Nuclear stress tests use a small amount of radioactive tracer, administered through an IV, to provide advanced images of the heart. A nuclear stress test might help your doctor diagnose a heart condition, such as a coronary artery blockage or poor heart pumping function.
What Is a Nuclear Stress Test?
A nuclear stress test uses a small amount of radiation to assess your heart. Your nuclear stress test results could prevent a heart condition from becoming life threatening. Your physician might order a nuclear stress test to determine if:
- Areas of your heart are damaged
- Your coronary arteries are blocked
- The blood flows normally through your heart
- The size and shape of your heart are normal
- To determine the differences between how your heart performs at rest and during exercise
What to Expect During Your Nuclear Stress Test
Preparing for Your Procedure
Do not eat or drink anything for at least three hours prior to your nuclear stress test. Check with your physician to determine if any of your medications should be avoided for the days leading up to your scheduled test. Make sure to bring all of your medications, as well as any herbal or dietary supplements and over-the-counter medications, to the test with you. Your physician might instruct you to stop certain medicines before this test. Wear loose clothing and comfortable walking shoes.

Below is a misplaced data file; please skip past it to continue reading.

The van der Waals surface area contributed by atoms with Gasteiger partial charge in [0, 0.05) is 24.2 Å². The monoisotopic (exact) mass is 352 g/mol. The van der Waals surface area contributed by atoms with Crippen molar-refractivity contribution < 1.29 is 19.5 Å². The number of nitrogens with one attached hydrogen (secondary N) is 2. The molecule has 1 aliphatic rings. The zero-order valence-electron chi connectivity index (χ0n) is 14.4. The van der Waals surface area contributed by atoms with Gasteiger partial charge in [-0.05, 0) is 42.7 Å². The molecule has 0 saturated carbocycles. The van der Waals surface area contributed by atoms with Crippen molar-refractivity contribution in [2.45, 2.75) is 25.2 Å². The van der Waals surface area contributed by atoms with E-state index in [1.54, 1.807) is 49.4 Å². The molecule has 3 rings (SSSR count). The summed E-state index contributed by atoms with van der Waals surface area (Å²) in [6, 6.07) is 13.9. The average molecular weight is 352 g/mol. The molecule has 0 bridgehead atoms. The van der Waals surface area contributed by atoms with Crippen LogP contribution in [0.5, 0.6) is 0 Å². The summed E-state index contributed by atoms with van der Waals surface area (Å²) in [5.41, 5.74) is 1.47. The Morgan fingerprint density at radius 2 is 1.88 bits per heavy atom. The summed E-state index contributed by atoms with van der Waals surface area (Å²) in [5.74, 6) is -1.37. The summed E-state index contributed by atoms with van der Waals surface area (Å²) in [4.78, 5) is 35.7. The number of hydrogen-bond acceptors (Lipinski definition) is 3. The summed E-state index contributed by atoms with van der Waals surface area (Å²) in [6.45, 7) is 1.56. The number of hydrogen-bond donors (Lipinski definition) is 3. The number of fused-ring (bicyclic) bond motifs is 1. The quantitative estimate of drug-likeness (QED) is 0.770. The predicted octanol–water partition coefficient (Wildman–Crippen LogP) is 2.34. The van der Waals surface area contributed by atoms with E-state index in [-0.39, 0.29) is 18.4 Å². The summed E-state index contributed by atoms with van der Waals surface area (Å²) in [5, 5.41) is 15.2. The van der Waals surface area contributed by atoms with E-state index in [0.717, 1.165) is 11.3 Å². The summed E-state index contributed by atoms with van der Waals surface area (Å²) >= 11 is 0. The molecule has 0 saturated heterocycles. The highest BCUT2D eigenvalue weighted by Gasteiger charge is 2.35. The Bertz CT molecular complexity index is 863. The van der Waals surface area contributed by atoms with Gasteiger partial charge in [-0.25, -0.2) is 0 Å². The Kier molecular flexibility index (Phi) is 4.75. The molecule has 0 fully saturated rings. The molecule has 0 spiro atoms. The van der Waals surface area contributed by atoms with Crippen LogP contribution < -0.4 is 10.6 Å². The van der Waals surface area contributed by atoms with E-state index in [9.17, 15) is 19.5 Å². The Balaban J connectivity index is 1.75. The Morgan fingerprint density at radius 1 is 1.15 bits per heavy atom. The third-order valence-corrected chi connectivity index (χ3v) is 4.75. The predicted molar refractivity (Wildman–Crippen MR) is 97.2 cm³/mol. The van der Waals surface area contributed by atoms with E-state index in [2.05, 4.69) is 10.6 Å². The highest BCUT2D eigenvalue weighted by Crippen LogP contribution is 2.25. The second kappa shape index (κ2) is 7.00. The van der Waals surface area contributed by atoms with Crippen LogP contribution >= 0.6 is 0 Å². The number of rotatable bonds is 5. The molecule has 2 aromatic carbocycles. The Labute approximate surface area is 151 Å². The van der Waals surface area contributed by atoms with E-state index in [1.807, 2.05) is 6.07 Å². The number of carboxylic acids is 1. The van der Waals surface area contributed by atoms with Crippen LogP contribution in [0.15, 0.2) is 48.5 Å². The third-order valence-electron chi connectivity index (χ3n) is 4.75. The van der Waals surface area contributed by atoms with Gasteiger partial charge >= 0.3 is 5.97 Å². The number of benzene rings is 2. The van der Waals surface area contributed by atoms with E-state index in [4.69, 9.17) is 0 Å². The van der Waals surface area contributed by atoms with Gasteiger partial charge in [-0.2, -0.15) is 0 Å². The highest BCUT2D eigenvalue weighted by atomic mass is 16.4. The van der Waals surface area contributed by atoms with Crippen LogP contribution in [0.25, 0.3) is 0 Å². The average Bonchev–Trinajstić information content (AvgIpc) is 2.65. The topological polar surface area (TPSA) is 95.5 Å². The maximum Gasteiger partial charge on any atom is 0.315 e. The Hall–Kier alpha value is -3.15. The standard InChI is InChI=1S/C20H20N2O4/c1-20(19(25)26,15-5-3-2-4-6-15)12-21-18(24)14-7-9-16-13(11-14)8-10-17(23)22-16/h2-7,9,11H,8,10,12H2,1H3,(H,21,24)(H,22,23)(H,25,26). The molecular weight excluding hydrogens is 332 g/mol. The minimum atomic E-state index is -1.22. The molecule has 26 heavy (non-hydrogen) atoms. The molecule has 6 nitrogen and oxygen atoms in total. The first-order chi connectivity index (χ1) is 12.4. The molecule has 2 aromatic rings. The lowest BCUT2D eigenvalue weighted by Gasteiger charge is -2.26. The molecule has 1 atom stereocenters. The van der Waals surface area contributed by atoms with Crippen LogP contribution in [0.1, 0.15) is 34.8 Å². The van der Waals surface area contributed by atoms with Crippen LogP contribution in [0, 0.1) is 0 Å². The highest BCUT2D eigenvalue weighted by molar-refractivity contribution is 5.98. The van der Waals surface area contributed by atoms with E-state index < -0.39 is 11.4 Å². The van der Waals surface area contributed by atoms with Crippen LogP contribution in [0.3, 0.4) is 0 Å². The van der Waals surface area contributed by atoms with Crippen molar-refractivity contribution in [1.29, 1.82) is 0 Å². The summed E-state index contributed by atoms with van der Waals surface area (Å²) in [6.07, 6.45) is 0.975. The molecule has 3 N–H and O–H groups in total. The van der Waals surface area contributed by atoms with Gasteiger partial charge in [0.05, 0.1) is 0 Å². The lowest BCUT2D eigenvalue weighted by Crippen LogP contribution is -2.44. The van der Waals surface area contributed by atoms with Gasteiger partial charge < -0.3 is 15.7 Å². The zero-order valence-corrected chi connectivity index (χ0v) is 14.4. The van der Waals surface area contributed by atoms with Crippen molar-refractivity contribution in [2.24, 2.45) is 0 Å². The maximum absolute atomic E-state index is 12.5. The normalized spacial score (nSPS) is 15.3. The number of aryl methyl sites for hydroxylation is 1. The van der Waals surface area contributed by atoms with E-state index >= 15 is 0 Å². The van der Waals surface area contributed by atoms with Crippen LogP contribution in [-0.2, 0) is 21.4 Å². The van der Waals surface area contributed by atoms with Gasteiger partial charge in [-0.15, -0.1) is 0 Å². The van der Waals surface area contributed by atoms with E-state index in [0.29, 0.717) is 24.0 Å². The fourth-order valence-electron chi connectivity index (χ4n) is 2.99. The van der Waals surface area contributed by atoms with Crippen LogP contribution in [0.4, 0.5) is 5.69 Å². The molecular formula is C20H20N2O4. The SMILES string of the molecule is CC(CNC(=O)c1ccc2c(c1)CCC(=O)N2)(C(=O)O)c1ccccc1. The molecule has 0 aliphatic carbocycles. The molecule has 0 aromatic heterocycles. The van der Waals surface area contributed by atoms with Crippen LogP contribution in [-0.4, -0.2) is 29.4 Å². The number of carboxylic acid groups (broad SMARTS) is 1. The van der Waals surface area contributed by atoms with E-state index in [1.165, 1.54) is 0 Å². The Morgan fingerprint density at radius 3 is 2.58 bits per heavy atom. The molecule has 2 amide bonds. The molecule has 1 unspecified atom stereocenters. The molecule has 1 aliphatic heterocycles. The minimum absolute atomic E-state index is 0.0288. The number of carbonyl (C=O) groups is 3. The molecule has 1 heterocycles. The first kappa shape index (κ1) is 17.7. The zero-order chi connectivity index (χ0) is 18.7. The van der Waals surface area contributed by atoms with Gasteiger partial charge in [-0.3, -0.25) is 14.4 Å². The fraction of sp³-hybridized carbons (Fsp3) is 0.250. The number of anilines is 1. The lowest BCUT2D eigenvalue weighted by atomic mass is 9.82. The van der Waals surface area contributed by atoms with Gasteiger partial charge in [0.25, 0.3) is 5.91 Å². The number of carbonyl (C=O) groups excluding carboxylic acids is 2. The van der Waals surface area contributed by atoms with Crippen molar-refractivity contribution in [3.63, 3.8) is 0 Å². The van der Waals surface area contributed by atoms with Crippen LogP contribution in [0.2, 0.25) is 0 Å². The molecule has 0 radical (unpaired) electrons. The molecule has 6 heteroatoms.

During Your Procedure
A nuclear stress test can take up to four hours. First, a technician injects a small amount of radioactive tracer through an IV, and advanced scanning cameras take images that record whether this tracer shows up in your heart. Like other heart tests, electrodes are placed on your chest to monitor your heart’s electrical activity.
The pictures or images are fed into a computer, which reconstructs them as "slices" of a three dimensional heart. The technicians gather two sets of images: the first set provides information about how your heart performs at rest, and the second set provides information about how your heart performs with stress. Stress is accomplished as exercise stress, usually on a treadmill. If you are unable to exercise, a nurse will administer a drug to mimic the effect that exercise has on your heart. Prior to taking pictures of your heart, you may be asked to do light walking or drink water to help improve the quality of your heart pictures.
After Your Procedure
Your physician will provide detailed instructions on how to recover from a nuclear stress test. In general, you should get plenty of rest after your test is complete. A cardiologist will review the results of your test, and then your physician will contact you to discuss the results.
It is possible that the results from your nuclear stress test could lead to a change in the treatment of your heart condition or additional cardiac procedures. The test is also helpful in determining what kind of exercise program is safe for you.
Ohio State’s Ross Heart Hospital
OSU Heart Center at Bellefontaine
OSU Heart & Vascular Center at Stoneridge (Dublin)
Heart & Vascular Center at OSU Carepoint Gahanna
OSU Heart Center at Marysville
OSU Heart Center at University Hospital East
To schedule your appointment, please call 614-293-ROSS or 888-293-ROSS.